The just-concluded High Holy Days season has always meant doing a lot of soul-searching and self-reflection on where you’ve been and where you’re going – a process that only intensifies the older you get.
That’s why, as the Jewish calendar turned from 5782 to 5783, I found myself in a more reflective mood than in the past. Much of that was due to having recently turned 70, an age that, as I’ve mentioned in my recent columns, has made me more acutely aware of my mortality.
But this year, my thoughts turned to the blessings in my life, and specifically to the Jewish New Year 25 years ago, when my wife, Lynne, and I had just returned from taking the most meaningful trip of our lives, one that forever transformed our world.
I’m referring to the nearly two weeks that we spent in China, where we had traveled to adopt our first daughter, Arianna. I’ve written about some aspects of the experience in the past, but I want to revisit it here to provide more insight into why the adoptions of Arianna – and her sister, Alana, five years later (the girls aren’t related and come from different provinces in China) – remains the most important accomplishments of our lives.
The trip of a lifetime
It’s hard to imagine what our lives would have been like if we had never made that long voyage, more than half a world away. We left our home in North Attleboro at about 5:30 a.m. on Monday, Sept. 15, 1997, and arrived back home on Sunday night, Sept. 28, just a few days before Rosh Hashanah.
But as long as the trip was, the journey actually began more than 1½ years earlier, when we started the long process for an international adoption by attending an informational session with a Massachusetts-based adoption agency, Alliance for Children. We began the process at a time when thousands of Chinese children were being adopted annually by parents in the United States and other nations due to the Chinese government’s one-child policy (which ended in 2015).
What proved to be a laborious process started in February 1996 and required jumping through a series of bureaucratic hoops, including passing an FBI screening, getting fingerprinted and filling out paperwork that would be sent to China.
After a series of delays, what was supposed to be a six-month wait to get a referral – the photo of the child you’d be adopting – became a longer wait. Finally, on Aug. 13, 1997, one day before my 45th birthday, we received the picture of our daughter, named Shen Yao, who was then 14 months old. We soon found out that we’d be traveling in mid-September, shortly after our daughter turned 15 months old. We had decided to keep her Chinese name as her middle name, and named her Arianna ShenYao Kessler.
About a month later, our departure day arrived. We flew out of Boston’s Logan International Airport bound for San Francisco, where we caught an 11-hour flight to Hong Kong. When we landed, it was 5:30 p.m. Tuesday. After spending most of Wednesday touring the city, we went to the Hong Kong airport that evening to catch a flight to our daughter’s home city of Hefei, China. Before boarding our flight, we met many of the 10 other families included in our travel group by our adoption agency.
After landing in Hefei that night, we found out that we wouldn’t receive our daughters until Friday, one day later than expected. Many people, including us, were relieved to have an extra day to collect ourselves before becoming parents. Nonetheless, the reality that we would be handed a life to take care of was daunting enough to make our final childless night a sleepless one.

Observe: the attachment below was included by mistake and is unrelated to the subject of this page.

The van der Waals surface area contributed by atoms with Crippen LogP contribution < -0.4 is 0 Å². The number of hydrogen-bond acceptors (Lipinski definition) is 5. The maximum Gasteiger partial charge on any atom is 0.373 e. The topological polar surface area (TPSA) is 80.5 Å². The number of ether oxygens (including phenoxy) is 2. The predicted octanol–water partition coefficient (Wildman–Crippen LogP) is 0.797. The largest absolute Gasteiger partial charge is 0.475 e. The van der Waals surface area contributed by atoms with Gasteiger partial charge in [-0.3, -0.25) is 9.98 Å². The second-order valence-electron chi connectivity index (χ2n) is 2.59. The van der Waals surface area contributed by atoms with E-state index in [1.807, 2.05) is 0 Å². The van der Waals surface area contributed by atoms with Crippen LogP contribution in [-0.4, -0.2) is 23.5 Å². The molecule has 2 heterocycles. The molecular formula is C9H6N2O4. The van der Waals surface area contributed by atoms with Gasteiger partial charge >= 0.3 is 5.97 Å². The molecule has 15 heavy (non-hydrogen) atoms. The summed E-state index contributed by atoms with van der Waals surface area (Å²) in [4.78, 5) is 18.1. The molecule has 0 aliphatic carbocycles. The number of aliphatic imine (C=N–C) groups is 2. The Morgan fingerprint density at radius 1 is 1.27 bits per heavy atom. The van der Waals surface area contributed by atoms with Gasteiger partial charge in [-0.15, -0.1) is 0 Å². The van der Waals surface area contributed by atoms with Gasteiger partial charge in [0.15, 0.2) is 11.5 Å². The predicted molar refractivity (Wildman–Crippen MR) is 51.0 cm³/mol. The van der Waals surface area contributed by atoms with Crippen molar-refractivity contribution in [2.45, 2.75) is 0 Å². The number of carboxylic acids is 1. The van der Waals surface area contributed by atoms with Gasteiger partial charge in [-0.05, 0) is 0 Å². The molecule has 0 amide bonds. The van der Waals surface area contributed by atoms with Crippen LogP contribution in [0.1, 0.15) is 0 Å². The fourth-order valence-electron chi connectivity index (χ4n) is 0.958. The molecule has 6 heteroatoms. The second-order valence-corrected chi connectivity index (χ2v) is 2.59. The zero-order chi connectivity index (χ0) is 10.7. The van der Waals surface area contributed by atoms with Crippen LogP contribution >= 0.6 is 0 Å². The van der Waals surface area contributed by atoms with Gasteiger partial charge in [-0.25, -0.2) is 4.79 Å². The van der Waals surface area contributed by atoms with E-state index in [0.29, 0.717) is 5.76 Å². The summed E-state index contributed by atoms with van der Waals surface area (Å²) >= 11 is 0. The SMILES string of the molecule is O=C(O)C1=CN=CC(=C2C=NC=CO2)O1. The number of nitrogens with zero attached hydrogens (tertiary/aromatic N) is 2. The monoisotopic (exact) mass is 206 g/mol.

The hand-over of our daughter to us on Friday, Sept. 19 – which we celebrate as our daughter’s adoption day – went as smoothly as possible. The snacks that we brought came in handy, and the girls gradually adapted to their new families. The growing pains would come later; fathers and mothers walking the hotel halls at all hours with their kids became a common sight during our stay.
The two weeks in China breezed by, and before we knew it, we were back in the United States. I’ll never forget how animated my daughter was when we got into the town car at Logan airport. Sensing the excitement, she clapped her hands, as if to say: “Get me home already.”
Once we got back to our North Attleboro home, our friends and relatives couldn’t wait to meet Arianna, but introductions had to be delayed as I had developed a bad head cold and ear infection. I wound up celebrating Rosh Hashanah at home – but felt extremely blessed despite being under the weather.
All grown up
Once home, we found ways to immerse our daughter in aspects of Chinese culture, but we also resolved to raise her as our daughter. At the same time, we made a commitment to stay in touch with most of the parents from our adoption group, which included families from New York, Rhode Island, Florida and Massachusetts.
Starting in 1998, we began holding annual reunions in different families’ cities and towns. Over the years, the get-togethers proved important for both the parents and the children. And now, with our daughters having become thoughtful adults working in many professions, they’ve been staying in touch on their own through social media and occasional gatherings, including the group’s first two weddings.
It’s hard to believe that a quarter-century has passed since Arianna’s adoption day in China, but it remains not only one of the proudest days of our lives, but also something that could be called a miracle, given how much it changed the girls and their parents.
LARRY KESSLER (firstname.lastname@example.org) is a freelance writer based in North Attleboro. He blogs at larrytheklineup.blogspot.com.